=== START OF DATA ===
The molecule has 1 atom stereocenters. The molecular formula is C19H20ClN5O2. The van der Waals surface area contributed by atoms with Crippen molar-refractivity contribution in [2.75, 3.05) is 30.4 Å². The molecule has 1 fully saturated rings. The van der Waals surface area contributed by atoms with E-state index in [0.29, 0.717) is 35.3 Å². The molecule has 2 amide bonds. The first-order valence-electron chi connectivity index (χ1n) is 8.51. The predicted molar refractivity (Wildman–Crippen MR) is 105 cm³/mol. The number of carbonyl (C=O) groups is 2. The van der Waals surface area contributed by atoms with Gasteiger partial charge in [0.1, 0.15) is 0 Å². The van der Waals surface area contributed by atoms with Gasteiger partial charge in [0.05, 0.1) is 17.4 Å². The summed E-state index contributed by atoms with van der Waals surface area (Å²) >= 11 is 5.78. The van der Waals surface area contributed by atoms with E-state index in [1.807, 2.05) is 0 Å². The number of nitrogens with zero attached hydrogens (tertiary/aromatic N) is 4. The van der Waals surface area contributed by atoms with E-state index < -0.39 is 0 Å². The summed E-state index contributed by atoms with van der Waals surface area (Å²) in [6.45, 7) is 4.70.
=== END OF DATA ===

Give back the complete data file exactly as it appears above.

The molecule has 1 atom stereocenters. The molecular formula is C19H20ClN5O2. The van der Waals surface area contributed by atoms with Crippen molar-refractivity contribution in [2.75, 3.05) is 30.4 Å². The molecule has 1 fully saturated rings. The van der Waals surface area contributed by atoms with E-state index in [0.29, 0.717) is 35.3 Å². The molecule has 2 amide bonds. The first-order valence-electron chi connectivity index (χ1n) is 8.51. The predicted molar refractivity (Wildman–Crippen MR) is 105 cm³/mol. The number of carbonyl (C=O) groups is 2. The van der Waals surface area contributed by atoms with Gasteiger partial charge in [0.1, 0.15) is 0 Å². The van der Waals surface area contributed by atoms with Gasteiger partial charge in [0.05, 0.1) is 17.4 Å². The summed E-state index contributed by atoms with van der Waals surface area (Å²) >= 11 is 5.78. The van der Waals surface area contributed by atoms with E-state index in [1.807, 2.05) is 0 Å². The number of nitrogens with zero attached hydrogens (tertiary/aromatic N) is 4. The van der Waals surface area contributed by atoms with E-state index < -0.39 is 0 Å². The summed E-state index contributed by atoms with van der Waals surface area (Å²) in [6.45, 7) is 4.70.